New machines are helping the retail giant get your stuff home on time+ READ ARTICLE
Across the country, laborers are hard at work lifting 700-pound shelves full of multivolume encyclopedias, propane grills or garden gnomes and dragging them across vast warehouse floors. Carefully trained not to bump into one another, the squat workers are 320 pounds and a mere 16 inches tall.
No, they’re not Christmas elves—they’re some of the most advanced robots that e-commerce giant Amazon now uses to ship its goods. In an exclusive video for TIME, photographer and videographer Stephen Wilkes captured these Amazon robots in action at the company’s Tracy, Calif., warehouse.
The robots are made by Kiva Systems, a company Amazon purchased for $775 million in 2012 to better handle the hundreds of worldwide orders Amazon customers make every second. Kiva’s robots bring shelves of goods out of storage and carry them to employees, allowing Amazon to retrieve more items for more customers simultaneously. Amazon began using these robots in July of this year, and there are now more than 15,000 of them in 10 of the company’s warehouses. They whir around like gears on a Swiss watch.
Three quarters of a billion dollars may seem like a lot to sink into a retrieving system, but Amazon’s profits depend on the company becoming ever more efficient at shipping orders. The cost of processing packages is growing faster than the company’s sales are. Amazon spent nearly $8.6 billion in 2013 on fulfillment, a 34% increase from the year before; the company’s total sales grew 22% in the same period. This year, Amazon is on track to spend a sum about as large as the entire economy of Mongolia just to push its packages. (Amazon as a whole lost $437 million last quarter, as the company reinvests income into its own growth.)
Amazon Senior Vice President of Operations Dave Clark says improvements such as the Kiva robots have significantly increased operations efficiency while making employees’ lives easier. Amazon has sometimes been criticized for the conditions in its fulfillment centers, with workers often logging over 10 hours a day and walking up to 15 miles in a shift to pick items off the shelves. Conditions at a Pennsylvania warehouse drew attention to Amazon’s employment practices during the summer of 2011, when temperatures there reportedly reached 110 degrees and employees regularly collapsed with heatstroke. (Amazon has since installed air-conditioners in its warehouses.) The Kiva robots cut out much of the hard “picking” work and bring items directly to workers, who then process the orders.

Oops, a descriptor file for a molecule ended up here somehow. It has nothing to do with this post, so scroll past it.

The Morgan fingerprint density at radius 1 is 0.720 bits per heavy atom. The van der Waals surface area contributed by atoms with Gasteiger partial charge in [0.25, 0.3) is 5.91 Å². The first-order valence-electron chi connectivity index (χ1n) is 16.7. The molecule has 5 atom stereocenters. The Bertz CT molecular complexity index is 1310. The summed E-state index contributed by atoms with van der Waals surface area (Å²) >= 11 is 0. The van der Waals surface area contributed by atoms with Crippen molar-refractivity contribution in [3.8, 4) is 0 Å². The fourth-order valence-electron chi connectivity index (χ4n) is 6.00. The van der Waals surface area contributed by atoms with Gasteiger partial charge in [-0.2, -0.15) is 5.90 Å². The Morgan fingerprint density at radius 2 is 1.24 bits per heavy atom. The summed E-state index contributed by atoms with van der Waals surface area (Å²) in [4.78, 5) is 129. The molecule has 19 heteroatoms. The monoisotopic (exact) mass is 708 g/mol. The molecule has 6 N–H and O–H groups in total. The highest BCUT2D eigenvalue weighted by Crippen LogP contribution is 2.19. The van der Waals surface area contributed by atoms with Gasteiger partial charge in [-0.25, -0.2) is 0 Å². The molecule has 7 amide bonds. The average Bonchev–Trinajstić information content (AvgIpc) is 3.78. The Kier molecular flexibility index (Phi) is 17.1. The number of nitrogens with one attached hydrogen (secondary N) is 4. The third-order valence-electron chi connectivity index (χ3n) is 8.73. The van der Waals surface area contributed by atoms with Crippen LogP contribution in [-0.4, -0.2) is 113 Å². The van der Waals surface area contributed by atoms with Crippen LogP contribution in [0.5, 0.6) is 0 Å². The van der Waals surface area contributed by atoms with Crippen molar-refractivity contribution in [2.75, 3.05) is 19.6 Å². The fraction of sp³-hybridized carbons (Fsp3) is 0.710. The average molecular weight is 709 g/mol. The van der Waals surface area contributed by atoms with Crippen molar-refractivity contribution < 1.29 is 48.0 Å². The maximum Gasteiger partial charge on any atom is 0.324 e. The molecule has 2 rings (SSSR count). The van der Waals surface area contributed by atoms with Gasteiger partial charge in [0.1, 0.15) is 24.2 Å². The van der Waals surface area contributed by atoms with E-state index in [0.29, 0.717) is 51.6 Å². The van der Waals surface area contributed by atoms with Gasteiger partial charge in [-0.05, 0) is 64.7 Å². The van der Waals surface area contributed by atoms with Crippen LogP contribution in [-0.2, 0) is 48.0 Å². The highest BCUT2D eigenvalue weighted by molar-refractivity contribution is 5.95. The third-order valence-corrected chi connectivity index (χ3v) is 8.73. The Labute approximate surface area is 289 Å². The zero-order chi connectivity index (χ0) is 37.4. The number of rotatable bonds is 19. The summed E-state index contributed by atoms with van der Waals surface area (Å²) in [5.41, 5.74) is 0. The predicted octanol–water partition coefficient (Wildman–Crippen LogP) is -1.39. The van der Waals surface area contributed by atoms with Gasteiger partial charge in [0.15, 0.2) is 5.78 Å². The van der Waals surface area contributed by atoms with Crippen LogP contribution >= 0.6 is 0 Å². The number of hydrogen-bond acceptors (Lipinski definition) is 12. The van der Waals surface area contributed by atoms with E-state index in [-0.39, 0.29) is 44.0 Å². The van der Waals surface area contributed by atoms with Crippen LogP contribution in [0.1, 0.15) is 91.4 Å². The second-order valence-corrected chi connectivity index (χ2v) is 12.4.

“[Kiva] eliminates the part that was not a fun part about picking,” Clark says.
The days between Thanksgiving and Christmas are Amazon’s busiest of the year. Customers ordered 426 items per second on the Monday following Thanksgiving last year, the day online retailers have branded as “Cyber Monday.”
Clark insists the robots are “not about eliminating jobs.” Connie Gilbert, a picker at the Tracy fulfillment center, said more people have been hired to join her team since the Kiva robots were installed, because more robots mean more work. “The work pace is faster and the robots are continuously coming,” Gilbert says. “We have a lot more people that have come in to work and help us out.”
About 80,000 workers are expected to come on board as temporary help for the holidays this year. Many of them will be tasked with picking items from warehouse shelves — but others will ask a robot to do it for them.
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